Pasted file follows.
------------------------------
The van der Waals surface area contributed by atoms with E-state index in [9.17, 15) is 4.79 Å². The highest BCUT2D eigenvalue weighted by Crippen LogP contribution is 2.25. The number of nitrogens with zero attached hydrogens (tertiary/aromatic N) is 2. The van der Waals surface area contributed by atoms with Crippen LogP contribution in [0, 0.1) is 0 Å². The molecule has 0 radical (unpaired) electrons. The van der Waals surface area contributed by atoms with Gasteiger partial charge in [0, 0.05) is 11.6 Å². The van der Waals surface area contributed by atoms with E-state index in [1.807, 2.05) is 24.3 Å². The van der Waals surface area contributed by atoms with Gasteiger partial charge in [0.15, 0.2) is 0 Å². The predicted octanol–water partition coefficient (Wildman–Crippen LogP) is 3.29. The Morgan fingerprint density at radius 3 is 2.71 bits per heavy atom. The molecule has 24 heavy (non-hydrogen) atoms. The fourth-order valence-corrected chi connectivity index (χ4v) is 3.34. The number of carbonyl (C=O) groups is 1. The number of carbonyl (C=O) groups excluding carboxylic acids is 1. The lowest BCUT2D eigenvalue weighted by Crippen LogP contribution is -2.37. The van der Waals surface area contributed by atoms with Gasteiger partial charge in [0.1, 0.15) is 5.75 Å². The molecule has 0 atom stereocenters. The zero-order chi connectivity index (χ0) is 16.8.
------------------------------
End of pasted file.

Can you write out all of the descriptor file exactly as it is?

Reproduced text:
The van der Waals surface area contributed by atoms with E-state index in [9.17, 15) is 4.79 Å². The highest BCUT2D eigenvalue weighted by Crippen LogP contribution is 2.25. The number of nitrogens with zero attached hydrogens (tertiary/aromatic N) is 2. The van der Waals surface area contributed by atoms with Crippen LogP contribution in [0, 0.1) is 0 Å². The molecule has 0 radical (unpaired) electrons. The van der Waals surface area contributed by atoms with Gasteiger partial charge in [0, 0.05) is 11.6 Å². The van der Waals surface area contributed by atoms with E-state index in [1.807, 2.05) is 24.3 Å². The van der Waals surface area contributed by atoms with Gasteiger partial charge in [0.15, 0.2) is 0 Å². The predicted octanol–water partition coefficient (Wildman–Crippen LogP) is 3.29. The Morgan fingerprint density at radius 3 is 2.71 bits per heavy atom. The molecule has 24 heavy (non-hydrogen) atoms. The fourth-order valence-corrected chi connectivity index (χ4v) is 3.34. The number of carbonyl (C=O) groups is 1. The number of carbonyl (C=O) groups excluding carboxylic acids is 1. The lowest BCUT2D eigenvalue weighted by Crippen LogP contribution is -2.37. The van der Waals surface area contributed by atoms with Gasteiger partial charge in [0.1, 0.15) is 5.75 Å². The molecule has 0 atom stereocenters. The zero-order chi connectivity index (χ0) is 16.8.